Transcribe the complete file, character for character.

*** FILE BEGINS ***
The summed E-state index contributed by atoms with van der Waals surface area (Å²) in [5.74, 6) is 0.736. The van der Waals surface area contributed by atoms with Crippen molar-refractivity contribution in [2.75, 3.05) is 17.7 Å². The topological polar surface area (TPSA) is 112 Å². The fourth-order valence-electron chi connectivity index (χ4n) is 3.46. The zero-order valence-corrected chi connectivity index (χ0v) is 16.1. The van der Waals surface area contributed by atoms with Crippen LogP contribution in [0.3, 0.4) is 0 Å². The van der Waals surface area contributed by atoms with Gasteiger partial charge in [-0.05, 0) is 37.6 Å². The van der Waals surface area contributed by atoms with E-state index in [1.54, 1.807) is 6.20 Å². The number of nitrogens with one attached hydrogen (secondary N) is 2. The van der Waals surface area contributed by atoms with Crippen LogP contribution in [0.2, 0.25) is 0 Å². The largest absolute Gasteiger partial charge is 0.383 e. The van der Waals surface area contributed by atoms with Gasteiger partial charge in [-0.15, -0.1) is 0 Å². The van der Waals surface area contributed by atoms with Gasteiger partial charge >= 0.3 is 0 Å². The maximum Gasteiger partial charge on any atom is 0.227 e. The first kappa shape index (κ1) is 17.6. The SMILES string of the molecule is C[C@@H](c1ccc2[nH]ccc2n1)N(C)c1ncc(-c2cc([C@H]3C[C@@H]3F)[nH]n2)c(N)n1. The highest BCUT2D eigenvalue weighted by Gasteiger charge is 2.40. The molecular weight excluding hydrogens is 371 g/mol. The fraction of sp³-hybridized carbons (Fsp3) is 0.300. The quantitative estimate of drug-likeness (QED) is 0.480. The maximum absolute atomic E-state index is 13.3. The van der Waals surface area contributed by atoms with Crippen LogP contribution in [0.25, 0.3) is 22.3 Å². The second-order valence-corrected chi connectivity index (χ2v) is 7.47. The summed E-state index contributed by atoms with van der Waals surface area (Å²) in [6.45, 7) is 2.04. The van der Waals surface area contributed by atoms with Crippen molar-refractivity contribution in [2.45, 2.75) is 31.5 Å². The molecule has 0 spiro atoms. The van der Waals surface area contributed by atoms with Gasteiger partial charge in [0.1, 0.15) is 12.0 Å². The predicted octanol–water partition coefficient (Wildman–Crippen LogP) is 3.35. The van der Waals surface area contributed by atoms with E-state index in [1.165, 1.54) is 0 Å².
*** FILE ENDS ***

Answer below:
The summed E-state index contributed by atoms with van der Waals surface area (Å²) in [5.74, 6) is 0.736. The van der Waals surface area contributed by atoms with Crippen molar-refractivity contribution in [2.75, 3.05) is 17.7 Å². The topological polar surface area (TPSA) is 112 Å². The fourth-order valence-electron chi connectivity index (χ4n) is 3.46. The zero-order valence-corrected chi connectivity index (χ0v) is 16.1. The van der Waals surface area contributed by atoms with Crippen LogP contribution in [0.3, 0.4) is 0 Å². The van der Waals surface area contributed by atoms with Gasteiger partial charge in [-0.05, 0) is 37.6 Å². The van der Waals surface area contributed by atoms with E-state index in [1.54, 1.807) is 6.20 Å². The number of nitrogens with one attached hydrogen (secondary N) is 2. The van der Waals surface area contributed by atoms with Crippen LogP contribution in [0.2, 0.25) is 0 Å². The largest absolute Gasteiger partial charge is 0.383 e. The van der Waals surface area contributed by atoms with Gasteiger partial charge in [-0.15, -0.1) is 0 Å². The van der Waals surface area contributed by atoms with Gasteiger partial charge >= 0.3 is 0 Å². The maximum Gasteiger partial charge on any atom is 0.227 e. The first kappa shape index (κ1) is 17.6. The SMILES string of the molecule is C[C@@H](c1ccc2[nH]ccc2n1)N(C)c1ncc(-c2cc([C@H]3C[C@@H]3F)[nH]n2)c(N)n1. The highest BCUT2D eigenvalue weighted by Gasteiger charge is 2.40. The molecular weight excluding hydrogens is 371 g/mol. The fraction of sp³-hybridized carbons (Fsp3) is 0.300. The quantitative estimate of drug-likeness (QED) is 0.480. The maximum absolute atomic E-state index is 13.3. The van der Waals surface area contributed by atoms with Crippen LogP contribution in [0.25, 0.3) is 22.3 Å². The second-order valence-corrected chi connectivity index (χ2v) is 7.47. The summed E-state index contributed by atoms with van der Waals surface area (Å²) in [6.45, 7) is 2.04. The van der Waals surface area contributed by atoms with Crippen molar-refractivity contribution in [2.45, 2.75) is 31.5 Å². The molecule has 0 spiro atoms. The van der Waals surface area contributed by atoms with Gasteiger partial charge in [0.1, 0.15) is 12.0 Å². The predicted octanol–water partition coefficient (Wildman–Crippen LogP) is 3.35. The van der Waals surface area contributed by atoms with E-state index in [1.165, 1.54) is 0 Å².